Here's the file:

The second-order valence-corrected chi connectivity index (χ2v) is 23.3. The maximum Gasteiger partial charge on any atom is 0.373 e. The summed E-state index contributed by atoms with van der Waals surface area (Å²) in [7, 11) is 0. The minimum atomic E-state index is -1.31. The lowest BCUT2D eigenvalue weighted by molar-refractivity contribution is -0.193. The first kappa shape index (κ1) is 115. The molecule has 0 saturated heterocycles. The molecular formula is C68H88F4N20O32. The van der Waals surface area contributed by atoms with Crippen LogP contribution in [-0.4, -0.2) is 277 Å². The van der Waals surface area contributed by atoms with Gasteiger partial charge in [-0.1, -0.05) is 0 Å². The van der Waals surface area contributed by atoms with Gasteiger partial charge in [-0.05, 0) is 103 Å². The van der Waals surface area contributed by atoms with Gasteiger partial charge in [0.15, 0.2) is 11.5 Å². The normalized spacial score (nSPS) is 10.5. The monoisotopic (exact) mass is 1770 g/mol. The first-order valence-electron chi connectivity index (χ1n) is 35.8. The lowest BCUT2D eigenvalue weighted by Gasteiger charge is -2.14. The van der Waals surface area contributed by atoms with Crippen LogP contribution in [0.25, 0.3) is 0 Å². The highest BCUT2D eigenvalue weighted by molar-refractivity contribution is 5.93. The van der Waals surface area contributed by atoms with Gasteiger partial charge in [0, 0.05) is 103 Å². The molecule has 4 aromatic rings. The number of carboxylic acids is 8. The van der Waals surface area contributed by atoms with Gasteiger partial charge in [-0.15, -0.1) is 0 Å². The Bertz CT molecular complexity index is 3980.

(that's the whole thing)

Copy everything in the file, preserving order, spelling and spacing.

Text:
The second-order valence-corrected chi connectivity index (χ2v) is 23.3. The maximum Gasteiger partial charge on any atom is 0.373 e. The summed E-state index contributed by atoms with van der Waals surface area (Å²) in [7, 11) is 0. The minimum atomic E-state index is -1.31. The lowest BCUT2D eigenvalue weighted by molar-refractivity contribution is -0.193. The first kappa shape index (κ1) is 115. The molecule has 0 saturated heterocycles. The molecular formula is C68H88F4N20O32. The van der Waals surface area contributed by atoms with Crippen LogP contribution in [-0.4, -0.2) is 277 Å². The van der Waals surface area contributed by atoms with Gasteiger partial charge in [-0.1, -0.05) is 0 Å². The van der Waals surface area contributed by atoms with Gasteiger partial charge in [-0.05, 0) is 103 Å². The van der Waals surface area contributed by atoms with Gasteiger partial charge in [0.15, 0.2) is 11.5 Å². The normalized spacial score (nSPS) is 10.5. The monoisotopic (exact) mass is 1770 g/mol. The first-order valence-electron chi connectivity index (χ1n) is 35.8. The lowest BCUT2D eigenvalue weighted by Gasteiger charge is -2.14. The van der Waals surface area contributed by atoms with Crippen LogP contribution in [0.25, 0.3) is 0 Å². The highest BCUT2D eigenvalue weighted by molar-refractivity contribution is 5.93. The van der Waals surface area contributed by atoms with Gasteiger partial charge in [0, 0.05) is 103 Å². The molecule has 4 aromatic rings. The number of carboxylic acids is 8. The van der Waals surface area contributed by atoms with Gasteiger partial charge in [-0.15, -0.1) is 0 Å². The Bertz CT molecular complexity index is 3980.